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Ridin' On Motorcycles~Crusin' In Cars

Classic Cars


This Classic Era is the greatest, in terms of automotive design. Classic cars are typically very expensive and very stylish automobiles built to exacting standards of craftsmanship and technology. The bodies were often "coach built", meaning the bodies were styled and crafted by specialists in auto body design and craftsmanship. Typically Classic cars have highly styled bodies and fenders; the radiator shape is usually unique and somewhat aerodynamic or streamlined. Usually, wide white sidewall tires and chrome wire spoke wheels adorn Classic cars.

The Blackhawk Automotive Museum uses the terminology "Classic Car" as defined and listed by the Classic Car Club of America:

"...fine or unusual foreign or domestic motor cars, built between and including the years 1925 and 1948, and distinguished for their respective fine design, high engineering standards and superior workmanship..."

In every automotive era special and significant autos have been produced for a variety of reasons. These very special one-off or limited edition automobiles can be defined as "classic" or in the Museum's terminology, International Automotive Treasures. These great cars are a primary focus of the Blackhawk Automotive Museum.

Automobiles of the 1890s closely resembled the carriages, buggies, phaetons and victorias being produced for the horse-drawn trade. As the mechanicals of the automobile were being mastered, coachbuilders--who for years had plied their trade on the grand horse-drawn carriages of the wealthy--began to experiment with coachwork for the automobile. Streamlining, to a degree, and boat-building techniques such as copper-riveted paneling and v-shaped windshields, were tried on automobiles. These styling experiments and the demand for unusual and innovative vehicles spawned a new industry--coach building for the automobile. Frequently, as much thought and care were lavished on a coach built auto as on one's residence.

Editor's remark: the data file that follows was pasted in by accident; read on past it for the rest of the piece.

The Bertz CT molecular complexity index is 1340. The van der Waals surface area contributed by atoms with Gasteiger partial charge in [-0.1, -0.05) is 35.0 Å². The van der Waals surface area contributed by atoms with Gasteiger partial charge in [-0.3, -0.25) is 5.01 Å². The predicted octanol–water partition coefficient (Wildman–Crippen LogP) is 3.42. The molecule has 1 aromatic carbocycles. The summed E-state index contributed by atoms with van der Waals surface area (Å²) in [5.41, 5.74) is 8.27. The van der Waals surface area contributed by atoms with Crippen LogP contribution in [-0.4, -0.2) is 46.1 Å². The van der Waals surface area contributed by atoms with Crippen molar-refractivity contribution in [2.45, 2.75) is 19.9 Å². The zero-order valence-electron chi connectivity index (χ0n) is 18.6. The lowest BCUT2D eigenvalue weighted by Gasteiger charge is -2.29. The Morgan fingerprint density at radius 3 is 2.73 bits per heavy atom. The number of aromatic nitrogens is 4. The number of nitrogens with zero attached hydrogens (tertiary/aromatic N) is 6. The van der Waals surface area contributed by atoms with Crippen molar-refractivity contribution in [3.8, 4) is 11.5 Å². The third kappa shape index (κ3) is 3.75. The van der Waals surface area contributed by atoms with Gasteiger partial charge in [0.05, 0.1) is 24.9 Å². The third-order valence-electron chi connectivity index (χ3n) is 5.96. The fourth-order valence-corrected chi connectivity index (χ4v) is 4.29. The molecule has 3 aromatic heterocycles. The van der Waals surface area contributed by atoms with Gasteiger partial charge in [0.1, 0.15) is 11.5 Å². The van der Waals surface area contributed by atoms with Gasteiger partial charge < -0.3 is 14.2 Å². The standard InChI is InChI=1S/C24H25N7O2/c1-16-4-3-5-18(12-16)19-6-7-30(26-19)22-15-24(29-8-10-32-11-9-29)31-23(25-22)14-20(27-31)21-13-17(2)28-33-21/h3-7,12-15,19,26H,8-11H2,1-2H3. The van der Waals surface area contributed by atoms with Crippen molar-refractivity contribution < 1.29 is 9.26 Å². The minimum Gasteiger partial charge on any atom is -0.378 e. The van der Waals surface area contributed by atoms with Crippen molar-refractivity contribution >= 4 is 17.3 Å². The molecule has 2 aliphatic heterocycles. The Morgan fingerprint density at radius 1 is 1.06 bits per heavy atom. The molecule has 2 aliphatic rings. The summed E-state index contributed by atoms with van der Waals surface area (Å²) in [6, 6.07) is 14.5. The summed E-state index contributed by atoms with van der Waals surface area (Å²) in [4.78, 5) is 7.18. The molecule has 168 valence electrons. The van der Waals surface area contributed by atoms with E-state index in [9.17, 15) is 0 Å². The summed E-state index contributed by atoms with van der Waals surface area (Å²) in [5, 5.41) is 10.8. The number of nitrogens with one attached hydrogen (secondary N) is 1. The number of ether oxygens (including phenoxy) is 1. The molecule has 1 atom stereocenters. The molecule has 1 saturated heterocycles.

Elaborate bodies of all descriptions were mated with the most innovative chassis and mechanicals of the era. Some American firms that moved to coach built automobiles were Cunningham, McFarlan, Brewster, Fleetwood and Studebaker. Likewise, many European builders followed suit. In the Classic Era, nothing more dramatically demonstrates the term "Classic" than the custom automobile. Often, automobile manufacturers such as Duesenberg did not build bodies; they produced rolling chassis which were delivered to a coachbuilder to be bodied as specified by dealers and distributors to their customers' individual tastes.

The Coach built Era in the U.S. ended after World War II and soon thereafter in most foreign countries. Auto manufacturers' in-house body designers and fabricators were direct descendants of the independent coachbuilders.

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